"But you are a chosen people, a royal priesthood, a holy nation, God’s special possession, that you may declare the praises of him who called you out of darkness into his wonderful light. Once you were not a people, but now you are the people of God; once you had not received mercy, but now you have received mercy."
-1 Peter 2:9-10
Last night we walked home from the park as a family, and one of my kids stayed close by my side while all the others skipped ahead. In great confidence, I learned about all the fears in my child's heart about the future. What if failure was inevitable? What if their dreams didn't come true? What if who they wanted to be someday wasn't who they ended up being?
These full-blown existential crises are what parenting preteens is all about. They're like a trip to Disneyworld: lots of drama, you feel mostly lost the whole time, and the waiting slowly grinds you down to the nubs of your soul.
"You've got a couple of decades of this ahead of you," I said. "Your whole life is about becoming who you're going to be for a long time. Be patient. It takes time for God to get you there. #enjoythejourney, baby."
My child then smiled. No, actually I detected something that was almost a chuckle, even laughter. Crisis averted!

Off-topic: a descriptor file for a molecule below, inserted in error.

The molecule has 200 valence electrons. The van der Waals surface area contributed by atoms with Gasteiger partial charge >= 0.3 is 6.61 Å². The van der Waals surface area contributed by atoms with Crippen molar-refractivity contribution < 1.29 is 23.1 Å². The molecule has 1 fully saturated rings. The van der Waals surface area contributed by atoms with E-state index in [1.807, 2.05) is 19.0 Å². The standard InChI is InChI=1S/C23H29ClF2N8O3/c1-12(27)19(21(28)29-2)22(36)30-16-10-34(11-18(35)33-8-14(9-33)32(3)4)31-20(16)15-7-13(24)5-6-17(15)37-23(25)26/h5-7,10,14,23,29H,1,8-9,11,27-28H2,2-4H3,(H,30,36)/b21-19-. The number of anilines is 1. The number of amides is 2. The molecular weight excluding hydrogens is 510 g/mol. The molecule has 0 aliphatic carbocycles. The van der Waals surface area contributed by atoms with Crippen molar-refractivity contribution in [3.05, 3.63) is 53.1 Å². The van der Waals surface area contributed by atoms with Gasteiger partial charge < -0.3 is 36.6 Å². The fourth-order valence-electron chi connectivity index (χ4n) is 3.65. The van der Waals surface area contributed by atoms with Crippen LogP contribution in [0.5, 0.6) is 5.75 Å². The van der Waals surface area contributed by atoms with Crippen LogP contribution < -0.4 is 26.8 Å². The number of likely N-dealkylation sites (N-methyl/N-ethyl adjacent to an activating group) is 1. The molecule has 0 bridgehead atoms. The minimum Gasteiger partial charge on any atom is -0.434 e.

I silently thanked God for children who trust us with their inner struggles. And I thought of all the times Morgan and I have fought our frustration and exhaustion with their immaturity to try to teach our kids about living transparently and win their hearts and trust. It's been worth every bit of energy to teach them these three things:
1. Shame can't grow in the light.
2. You can't change what you keep trying to hide.
3. Everything really good in life is on the other side of vulnerability.Paul wrote in 2 Corinthians 12 that we should boast in our weaknesses, but even still, we prefer others think we are better than we actually are. (Enter Photoshop, cosmetic surgery, and all modern advertising.) Our kids can't hear often enough that perfection is a impossible goal, and that we would prefer to see imperfect courage in their lives most of all.
Our homes need to be a place they can get it all wrong, again and again, and still belong. When the consequences of their failure are painful for them (and for us), a little empathy will go much farther than the "I told you so." we wish we could paint on their bedroom wall.
Gosh, we're all learning about grace together in our homes, aren't we?
Jesus said she who is forgiven much, loves much. He saves us because He loves us, but we wish so much we didn't need saving. Hey God, If we could find a way save ourselves, would that be okay? It's hard to fail and then ask for forgiveness.
But how can grace be amazing if we don't need it so desperately?
I suppose we need to face our weaknesses occasionally so we can remember that we don't really deserve God's favor much at all. We aren't entitled to salvation. We are indebted to God for every freedom and blessing we cherish. We could never make any of it happen on our own.
God sent Jesus to make Isiah 62 true in our lives and in our kids' lives. He's sending us out into the world to clear the roads and highways so His salvation can flow like a river through our souls, washing away every sin and failure that has snared us.
Our Savior comes, ready to complete what He has promised in our families. He has new, beautiful names for us all. Mine is "Mom", what's yours?
Walk out of the gates. Get going!